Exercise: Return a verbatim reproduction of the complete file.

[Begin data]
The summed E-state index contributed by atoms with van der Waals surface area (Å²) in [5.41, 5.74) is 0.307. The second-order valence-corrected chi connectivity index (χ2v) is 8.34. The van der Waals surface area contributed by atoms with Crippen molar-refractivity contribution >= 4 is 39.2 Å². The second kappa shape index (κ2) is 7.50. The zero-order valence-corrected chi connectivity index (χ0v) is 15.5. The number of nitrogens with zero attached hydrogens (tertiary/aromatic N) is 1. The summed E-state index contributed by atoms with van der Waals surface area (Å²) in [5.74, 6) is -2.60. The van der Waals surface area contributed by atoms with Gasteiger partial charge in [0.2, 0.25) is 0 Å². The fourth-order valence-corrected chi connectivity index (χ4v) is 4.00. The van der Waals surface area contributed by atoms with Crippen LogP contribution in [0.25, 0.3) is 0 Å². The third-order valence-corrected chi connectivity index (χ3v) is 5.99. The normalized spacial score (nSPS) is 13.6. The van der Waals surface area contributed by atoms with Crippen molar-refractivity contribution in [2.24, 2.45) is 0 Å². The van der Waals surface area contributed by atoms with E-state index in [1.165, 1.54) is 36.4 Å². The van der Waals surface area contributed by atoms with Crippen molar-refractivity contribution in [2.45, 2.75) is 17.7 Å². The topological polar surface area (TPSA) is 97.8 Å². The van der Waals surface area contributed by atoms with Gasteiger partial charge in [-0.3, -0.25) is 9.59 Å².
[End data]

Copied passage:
The summed E-state index contributed by atoms with van der Waals surface area (Å²) in [5.41, 5.74) is 0.307. The second-order valence-corrected chi connectivity index (χ2v) is 8.34. The van der Waals surface area contributed by atoms with Crippen molar-refractivity contribution >= 4 is 39.2 Å². The second kappa shape index (κ2) is 7.50. The zero-order valence-corrected chi connectivity index (χ0v) is 15.5. The number of nitrogens with zero attached hydrogens (tertiary/aromatic N) is 1. The summed E-state index contributed by atoms with van der Waals surface area (Å²) in [5.74, 6) is -2.60. The van der Waals surface area contributed by atoms with Gasteiger partial charge in [0.2, 0.25) is 0 Å². The fourth-order valence-corrected chi connectivity index (χ4v) is 4.00. The van der Waals surface area contributed by atoms with Crippen LogP contribution in [0.25, 0.3) is 0 Å². The third-order valence-corrected chi connectivity index (χ3v) is 5.99. The normalized spacial score (nSPS) is 13.6. The van der Waals surface area contributed by atoms with Crippen molar-refractivity contribution in [2.24, 2.45) is 0 Å². The van der Waals surface area contributed by atoms with E-state index in [1.165, 1.54) is 36.4 Å². The van der Waals surface area contributed by atoms with Crippen molar-refractivity contribution in [2.45, 2.75) is 17.7 Å². The topological polar surface area (TPSA) is 97.8 Å². The van der Waals surface area contributed by atoms with Gasteiger partial charge in [-0.3, -0.25) is 9.59 Å².